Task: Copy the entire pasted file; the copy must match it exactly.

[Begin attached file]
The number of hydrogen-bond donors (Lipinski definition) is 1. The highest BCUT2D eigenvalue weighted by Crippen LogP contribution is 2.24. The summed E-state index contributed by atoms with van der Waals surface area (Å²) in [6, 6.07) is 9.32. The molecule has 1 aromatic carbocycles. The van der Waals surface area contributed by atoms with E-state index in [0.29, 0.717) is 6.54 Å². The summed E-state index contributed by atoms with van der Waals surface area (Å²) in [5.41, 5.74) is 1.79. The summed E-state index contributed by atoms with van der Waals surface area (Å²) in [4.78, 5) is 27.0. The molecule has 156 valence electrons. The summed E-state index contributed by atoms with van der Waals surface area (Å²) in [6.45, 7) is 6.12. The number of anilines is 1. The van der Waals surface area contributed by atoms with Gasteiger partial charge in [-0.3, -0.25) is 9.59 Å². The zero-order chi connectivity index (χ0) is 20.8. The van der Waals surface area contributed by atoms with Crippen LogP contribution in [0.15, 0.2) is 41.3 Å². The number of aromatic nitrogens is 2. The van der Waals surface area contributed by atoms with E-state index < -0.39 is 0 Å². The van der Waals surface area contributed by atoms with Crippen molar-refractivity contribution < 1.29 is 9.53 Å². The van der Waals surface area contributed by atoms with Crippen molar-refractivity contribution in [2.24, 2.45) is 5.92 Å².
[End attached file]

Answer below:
The number of hydrogen-bond donors (Lipinski definition) is 1. The highest BCUT2D eigenvalue weighted by Crippen LogP contribution is 2.24. The summed E-state index contributed by atoms with van der Waals surface area (Å²) in [6, 6.07) is 9.32. The molecule has 1 aromatic carbocycles. The van der Waals surface area contributed by atoms with E-state index in [0.29, 0.717) is 6.54 Å². The summed E-state index contributed by atoms with van der Waals surface area (Å²) in [5.41, 5.74) is 1.79. The summed E-state index contributed by atoms with van der Waals surface area (Å²) in [4.78, 5) is 27.0. The molecule has 156 valence electrons. The summed E-state index contributed by atoms with van der Waals surface area (Å²) in [6.45, 7) is 6.12. The number of anilines is 1. The van der Waals surface area contributed by atoms with Gasteiger partial charge in [-0.3, -0.25) is 9.59 Å². The zero-order chi connectivity index (χ0) is 20.8. The van der Waals surface area contributed by atoms with Crippen LogP contribution in [0.15, 0.2) is 41.3 Å². The number of aromatic nitrogens is 2. The van der Waals surface area contributed by atoms with E-state index < -0.39 is 0 Å². The van der Waals surface area contributed by atoms with Crippen molar-refractivity contribution < 1.29 is 9.53 Å². The van der Waals surface area contributed by atoms with Crippen molar-refractivity contribution in [2.24, 2.45) is 5.92 Å².